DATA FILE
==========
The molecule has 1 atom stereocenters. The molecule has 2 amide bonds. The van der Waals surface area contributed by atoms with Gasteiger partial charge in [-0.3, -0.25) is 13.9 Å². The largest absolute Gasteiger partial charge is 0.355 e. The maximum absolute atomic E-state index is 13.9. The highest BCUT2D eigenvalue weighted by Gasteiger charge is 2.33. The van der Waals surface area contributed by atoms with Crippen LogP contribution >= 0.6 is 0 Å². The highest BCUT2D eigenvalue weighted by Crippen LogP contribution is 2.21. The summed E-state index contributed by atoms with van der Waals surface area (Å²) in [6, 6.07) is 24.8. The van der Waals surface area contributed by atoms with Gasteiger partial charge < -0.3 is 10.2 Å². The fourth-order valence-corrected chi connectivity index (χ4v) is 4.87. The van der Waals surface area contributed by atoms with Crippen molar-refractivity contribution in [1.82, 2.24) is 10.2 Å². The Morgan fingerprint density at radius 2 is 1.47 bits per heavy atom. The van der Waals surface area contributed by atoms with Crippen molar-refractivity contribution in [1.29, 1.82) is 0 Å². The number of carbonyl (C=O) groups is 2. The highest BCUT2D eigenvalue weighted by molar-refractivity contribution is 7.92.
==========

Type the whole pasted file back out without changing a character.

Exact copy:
The molecule has 1 atom stereocenters. The molecule has 2 amide bonds. The van der Waals surface area contributed by atoms with Gasteiger partial charge in [-0.3, -0.25) is 13.9 Å². The largest absolute Gasteiger partial charge is 0.355 e. The maximum absolute atomic E-state index is 13.9. The highest BCUT2D eigenvalue weighted by Gasteiger charge is 2.33. The van der Waals surface area contributed by atoms with Crippen LogP contribution >= 0.6 is 0 Å². The highest BCUT2D eigenvalue weighted by Crippen LogP contribution is 2.21. The summed E-state index contributed by atoms with van der Waals surface area (Å²) in [6, 6.07) is 24.8. The van der Waals surface area contributed by atoms with Gasteiger partial charge < -0.3 is 10.2 Å². The fourth-order valence-corrected chi connectivity index (χ4v) is 4.87. The van der Waals surface area contributed by atoms with Crippen molar-refractivity contribution in [1.82, 2.24) is 10.2 Å². The Morgan fingerprint density at radius 2 is 1.47 bits per heavy atom. The van der Waals surface area contributed by atoms with Crippen molar-refractivity contribution in [1.29, 1.82) is 0 Å². The number of carbonyl (C=O) groups is 2. The highest BCUT2D eigenvalue weighted by molar-refractivity contribution is 7.92.